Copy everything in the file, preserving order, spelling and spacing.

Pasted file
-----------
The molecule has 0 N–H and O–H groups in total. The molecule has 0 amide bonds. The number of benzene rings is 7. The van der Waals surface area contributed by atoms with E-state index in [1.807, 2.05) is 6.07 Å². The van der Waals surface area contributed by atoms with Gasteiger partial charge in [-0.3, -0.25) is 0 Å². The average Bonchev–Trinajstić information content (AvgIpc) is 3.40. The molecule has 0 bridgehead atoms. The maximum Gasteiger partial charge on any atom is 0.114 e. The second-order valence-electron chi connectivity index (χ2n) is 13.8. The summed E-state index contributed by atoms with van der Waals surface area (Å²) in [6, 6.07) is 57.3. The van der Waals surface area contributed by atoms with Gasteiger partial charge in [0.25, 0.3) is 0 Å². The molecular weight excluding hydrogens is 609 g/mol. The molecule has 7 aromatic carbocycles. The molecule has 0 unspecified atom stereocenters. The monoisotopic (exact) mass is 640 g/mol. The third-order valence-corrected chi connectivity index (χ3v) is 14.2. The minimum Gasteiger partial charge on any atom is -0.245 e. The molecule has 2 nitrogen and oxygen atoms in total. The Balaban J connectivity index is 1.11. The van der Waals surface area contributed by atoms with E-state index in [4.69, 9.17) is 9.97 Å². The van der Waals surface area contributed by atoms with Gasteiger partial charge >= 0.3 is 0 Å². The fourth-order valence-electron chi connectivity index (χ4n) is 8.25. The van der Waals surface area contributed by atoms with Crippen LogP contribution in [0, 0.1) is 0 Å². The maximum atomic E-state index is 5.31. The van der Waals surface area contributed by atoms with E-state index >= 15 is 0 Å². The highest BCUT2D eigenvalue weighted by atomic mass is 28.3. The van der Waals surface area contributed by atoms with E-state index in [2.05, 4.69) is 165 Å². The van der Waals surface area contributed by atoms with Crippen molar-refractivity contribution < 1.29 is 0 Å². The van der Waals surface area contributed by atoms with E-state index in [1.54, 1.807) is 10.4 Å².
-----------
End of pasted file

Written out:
The molecule has 0 N–H and O–H groups in total. The molecule has 0 amide bonds. The number of benzene rings is 7. The van der Waals surface area contributed by atoms with E-state index in [1.807, 2.05) is 6.07 Å². The van der Waals surface area contributed by atoms with Gasteiger partial charge in [-0.3, -0.25) is 0 Å². The average Bonchev–Trinajstić information content (AvgIpc) is 3.40. The molecule has 0 bridgehead atoms. The maximum Gasteiger partial charge on any atom is 0.114 e. The second-order valence-electron chi connectivity index (χ2n) is 13.8. The summed E-state index contributed by atoms with van der Waals surface area (Å²) in [6, 6.07) is 57.3. The van der Waals surface area contributed by atoms with Gasteiger partial charge in [0.25, 0.3) is 0 Å². The molecular weight excluding hydrogens is 609 g/mol. The molecule has 7 aromatic carbocycles. The molecule has 0 unspecified atom stereocenters. The monoisotopic (exact) mass is 640 g/mol. The third-order valence-corrected chi connectivity index (χ3v) is 14.2. The minimum Gasteiger partial charge on any atom is -0.245 e. The molecule has 2 nitrogen and oxygen atoms in total. The Balaban J connectivity index is 1.11. The van der Waals surface area contributed by atoms with E-state index in [4.69, 9.17) is 9.97 Å². The van der Waals surface area contributed by atoms with Gasteiger partial charge >= 0.3 is 0 Å². The fourth-order valence-electron chi connectivity index (χ4n) is 8.25. The van der Waals surface area contributed by atoms with Crippen LogP contribution in [0, 0.1) is 0 Å². The maximum atomic E-state index is 5.31. The van der Waals surface area contributed by atoms with E-state index >= 15 is 0 Å². The highest BCUT2D eigenvalue weighted by atomic mass is 28.3. The van der Waals surface area contributed by atoms with E-state index in [2.05, 4.69) is 165 Å². The van der Waals surface area contributed by atoms with Crippen molar-refractivity contribution < 1.29 is 0 Å². The van der Waals surface area contributed by atoms with E-state index in [1.54, 1.807) is 10.4 Å².